Sophisticated theologians scoff at the idea that prayer calls down miracles, like a wizard casting a magic spell. They say that, in reality, prayer is a glorified means of meditation – not a way to change the outcome of events, but a way for the believer to reconcile themselves to God’s will.

But Pressley disagreed. In the hospital, he repeatedly affirmed his belief that God would heal him. He asserted that prayers were efficacious, that he could sense them working, and that in fact, they were making a physical difference in his condition. Whenever he had a slight uptick, he was quick to attribute it to the prayers uttered on his behalf.

He conceived of religion the same way as ancient pagans: a legalistic bargain in which humans offer something to the gods (prayers, sacrifices, building of temples) in the hope of receiving something concrete in exchange (healing, rain for crops, vanquishing one’s enemies).

And he was far from alone in that belief. As COVID rips through the Bible Belt, many others are in the same boat. This Twitter thread collects examples of anti-mask/anti-vax believers who were dumbstruck to find themselves gravely ill with COVID and, like Pressley, implored others to pray for their recovery. (It calls to mind the old joke about the man stranded in the flood who turns down rescue because he believes God will save him.)

The standard apologetic response is that God only answers prayers that are in accord with his will, so there’s no knowing if any prayer will be answered. But the many Christians praying for healing from COVID clearly don’t conceive of their faith that way. Their prayer requests display no humility, no shadow of uncertainty. Like Pressley Stutts, they profess absolute confidence that God will give them exactly what they ask for in the way that they ask for it. The god they believe in is a grown-up Santa Claus.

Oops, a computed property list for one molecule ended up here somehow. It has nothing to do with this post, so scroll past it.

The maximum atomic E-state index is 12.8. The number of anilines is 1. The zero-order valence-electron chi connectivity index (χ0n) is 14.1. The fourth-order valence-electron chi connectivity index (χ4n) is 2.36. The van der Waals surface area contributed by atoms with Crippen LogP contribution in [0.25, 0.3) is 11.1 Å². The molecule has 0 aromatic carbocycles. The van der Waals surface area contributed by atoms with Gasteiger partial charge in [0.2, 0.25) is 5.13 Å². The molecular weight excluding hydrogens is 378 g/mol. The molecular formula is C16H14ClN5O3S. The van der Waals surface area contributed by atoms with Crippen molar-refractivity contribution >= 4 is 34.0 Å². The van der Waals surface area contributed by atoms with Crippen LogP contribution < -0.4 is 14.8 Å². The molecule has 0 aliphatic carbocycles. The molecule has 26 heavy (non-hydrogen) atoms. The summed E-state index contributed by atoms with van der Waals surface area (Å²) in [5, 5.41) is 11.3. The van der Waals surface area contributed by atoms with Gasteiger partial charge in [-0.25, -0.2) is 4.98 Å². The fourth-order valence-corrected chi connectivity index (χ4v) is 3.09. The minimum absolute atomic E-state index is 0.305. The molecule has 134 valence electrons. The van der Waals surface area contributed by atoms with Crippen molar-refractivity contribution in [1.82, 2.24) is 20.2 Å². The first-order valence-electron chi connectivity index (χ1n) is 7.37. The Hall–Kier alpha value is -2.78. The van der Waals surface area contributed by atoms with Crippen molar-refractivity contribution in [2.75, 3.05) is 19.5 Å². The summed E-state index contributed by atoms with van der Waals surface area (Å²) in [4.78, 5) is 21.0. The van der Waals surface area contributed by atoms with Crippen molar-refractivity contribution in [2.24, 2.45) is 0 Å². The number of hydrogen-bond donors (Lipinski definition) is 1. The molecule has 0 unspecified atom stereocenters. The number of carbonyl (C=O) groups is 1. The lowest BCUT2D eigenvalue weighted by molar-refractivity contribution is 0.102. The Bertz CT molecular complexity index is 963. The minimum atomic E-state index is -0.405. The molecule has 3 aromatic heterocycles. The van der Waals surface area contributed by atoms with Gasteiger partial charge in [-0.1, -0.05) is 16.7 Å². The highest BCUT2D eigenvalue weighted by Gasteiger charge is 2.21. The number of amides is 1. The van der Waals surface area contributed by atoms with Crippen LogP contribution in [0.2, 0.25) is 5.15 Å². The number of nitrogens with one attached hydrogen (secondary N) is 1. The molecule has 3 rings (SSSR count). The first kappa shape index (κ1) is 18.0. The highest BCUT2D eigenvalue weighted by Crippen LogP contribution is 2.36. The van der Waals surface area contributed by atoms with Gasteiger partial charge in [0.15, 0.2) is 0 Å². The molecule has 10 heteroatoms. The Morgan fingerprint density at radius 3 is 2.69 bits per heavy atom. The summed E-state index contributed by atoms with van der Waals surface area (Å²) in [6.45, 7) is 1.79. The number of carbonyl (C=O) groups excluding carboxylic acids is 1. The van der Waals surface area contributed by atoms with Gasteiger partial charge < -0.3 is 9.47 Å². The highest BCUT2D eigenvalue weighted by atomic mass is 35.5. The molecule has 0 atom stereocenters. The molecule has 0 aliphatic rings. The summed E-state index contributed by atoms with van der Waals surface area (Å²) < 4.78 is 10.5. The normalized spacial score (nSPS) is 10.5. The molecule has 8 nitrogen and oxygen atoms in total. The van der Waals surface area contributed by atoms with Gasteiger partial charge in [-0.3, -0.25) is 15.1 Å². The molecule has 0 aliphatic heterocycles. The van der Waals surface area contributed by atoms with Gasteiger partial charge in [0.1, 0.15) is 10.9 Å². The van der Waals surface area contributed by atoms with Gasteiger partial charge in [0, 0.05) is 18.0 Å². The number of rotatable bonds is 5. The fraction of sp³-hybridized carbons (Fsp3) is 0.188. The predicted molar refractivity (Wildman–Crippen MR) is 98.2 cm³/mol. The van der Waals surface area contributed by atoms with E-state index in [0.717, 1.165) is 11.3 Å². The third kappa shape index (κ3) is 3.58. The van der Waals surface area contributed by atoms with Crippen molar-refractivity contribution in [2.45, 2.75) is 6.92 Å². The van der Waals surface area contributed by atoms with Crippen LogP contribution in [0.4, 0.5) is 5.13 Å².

This epistemic arrogance is visible in the way these believers live their lives. If they thought there was no guarantee their prayers would be answered, they’d be more cautious. They’d wear masks, they’d take the vaccine, they’d trust medical experts; in short, they’d take rational risk-reduction measures like the rest of us. Instead, they blithely disregard advice from those wiser than them and rage against rules made for their safety. They act as if they’re invincible, until the moment they fall into trouble. Then they plead for God to save them from their own foolishness.

Pressley Stutts was an illustration of this attitude, but his story is just one of hundreds like it that could have been told. Over the last several decades, conservative religious believers have grown increasingly untethered from reality. They’ve incorporated science denial into their tribal identity, and I suspect they’ve grown steadily bolder because in previous instances (evolution, climate change), it had no immediate impact on their lives. But in COVID-19, they’ve finally encountered a case where the consequences of ignoring science are swift and dire. Now they’re utterly unequipped to cope with it, except by praying and begging for magical rescue.

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DAYLIGHT ATHEISM Adam Lee is an atheist author and speaker from New York City. His previously published books include "Daylight Atheism," "Meta: On God, the Big Questions, and the Just City," and most...